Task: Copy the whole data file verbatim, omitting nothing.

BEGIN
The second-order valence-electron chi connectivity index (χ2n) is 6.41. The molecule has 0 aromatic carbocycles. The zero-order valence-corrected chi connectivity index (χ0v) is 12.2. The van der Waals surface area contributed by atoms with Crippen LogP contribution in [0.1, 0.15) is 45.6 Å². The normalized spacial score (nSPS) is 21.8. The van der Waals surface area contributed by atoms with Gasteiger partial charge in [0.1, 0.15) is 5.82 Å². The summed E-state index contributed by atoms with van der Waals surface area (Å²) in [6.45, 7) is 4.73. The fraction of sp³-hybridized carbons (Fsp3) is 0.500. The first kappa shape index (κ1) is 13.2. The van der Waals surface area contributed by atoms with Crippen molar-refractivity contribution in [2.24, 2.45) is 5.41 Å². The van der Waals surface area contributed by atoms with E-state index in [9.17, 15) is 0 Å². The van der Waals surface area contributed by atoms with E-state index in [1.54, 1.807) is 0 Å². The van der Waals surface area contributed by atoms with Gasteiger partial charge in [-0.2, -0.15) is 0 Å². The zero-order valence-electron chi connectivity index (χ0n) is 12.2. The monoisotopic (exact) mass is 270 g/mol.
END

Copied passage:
The second-order valence-electron chi connectivity index (χ2n) is 6.41. The molecule has 0 aromatic carbocycles. The zero-order valence-corrected chi connectivity index (χ0v) is 12.2. The van der Waals surface area contributed by atoms with Crippen LogP contribution in [0.1, 0.15) is 45.6 Å². The normalized spacial score (nSPS) is 21.8. The van der Waals surface area contributed by atoms with Gasteiger partial charge in [0.1, 0.15) is 5.82 Å². The summed E-state index contributed by atoms with van der Waals surface area (Å²) in [6.45, 7) is 4.73. The fraction of sp³-hybridized carbons (Fsp3) is 0.500. The first kappa shape index (κ1) is 13.2. The van der Waals surface area contributed by atoms with Crippen molar-refractivity contribution in [2.24, 2.45) is 5.41 Å². The van der Waals surface area contributed by atoms with E-state index in [9.17, 15) is 0 Å². The van der Waals surface area contributed by atoms with E-state index in [1.54, 1.807) is 0 Å². The van der Waals surface area contributed by atoms with Gasteiger partial charge in [-0.2, -0.15) is 0 Å². The zero-order valence-electron chi connectivity index (χ0n) is 12.2. The monoisotopic (exact) mass is 270 g/mol.